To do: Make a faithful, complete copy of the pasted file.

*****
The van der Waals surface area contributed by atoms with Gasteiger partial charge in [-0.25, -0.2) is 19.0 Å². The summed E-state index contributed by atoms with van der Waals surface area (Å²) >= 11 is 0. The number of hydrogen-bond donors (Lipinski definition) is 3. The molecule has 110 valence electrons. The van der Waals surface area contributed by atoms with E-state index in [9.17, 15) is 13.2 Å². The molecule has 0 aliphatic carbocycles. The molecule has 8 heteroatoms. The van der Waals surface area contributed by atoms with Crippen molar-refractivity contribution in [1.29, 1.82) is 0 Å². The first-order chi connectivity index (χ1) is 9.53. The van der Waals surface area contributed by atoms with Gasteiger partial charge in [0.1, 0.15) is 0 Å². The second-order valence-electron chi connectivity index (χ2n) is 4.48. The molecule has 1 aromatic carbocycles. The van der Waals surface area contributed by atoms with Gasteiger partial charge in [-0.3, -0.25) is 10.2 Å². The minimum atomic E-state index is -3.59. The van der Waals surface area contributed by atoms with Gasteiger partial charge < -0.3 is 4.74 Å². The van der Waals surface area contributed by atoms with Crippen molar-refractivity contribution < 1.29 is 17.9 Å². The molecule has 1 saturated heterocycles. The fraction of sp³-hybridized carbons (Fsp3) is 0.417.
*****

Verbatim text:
The van der Waals surface area contributed by atoms with Gasteiger partial charge in [-0.25, -0.2) is 19.0 Å². The summed E-state index contributed by atoms with van der Waals surface area (Å²) >= 11 is 0. The number of hydrogen-bond donors (Lipinski definition) is 3. The molecule has 110 valence electrons. The van der Waals surface area contributed by atoms with E-state index in [9.17, 15) is 13.2 Å². The molecule has 0 aliphatic carbocycles. The molecule has 8 heteroatoms. The van der Waals surface area contributed by atoms with Crippen molar-refractivity contribution in [1.29, 1.82) is 0 Å². The first-order chi connectivity index (χ1) is 9.53. The van der Waals surface area contributed by atoms with Gasteiger partial charge in [0.1, 0.15) is 0 Å². The second-order valence-electron chi connectivity index (χ2n) is 4.48. The molecule has 1 aromatic carbocycles. The van der Waals surface area contributed by atoms with Gasteiger partial charge in [-0.3, -0.25) is 10.2 Å². The minimum atomic E-state index is -3.59. The van der Waals surface area contributed by atoms with Gasteiger partial charge < -0.3 is 4.74 Å². The van der Waals surface area contributed by atoms with Crippen molar-refractivity contribution < 1.29 is 17.9 Å². The molecule has 1 saturated heterocycles. The fraction of sp³-hybridized carbons (Fsp3) is 0.417.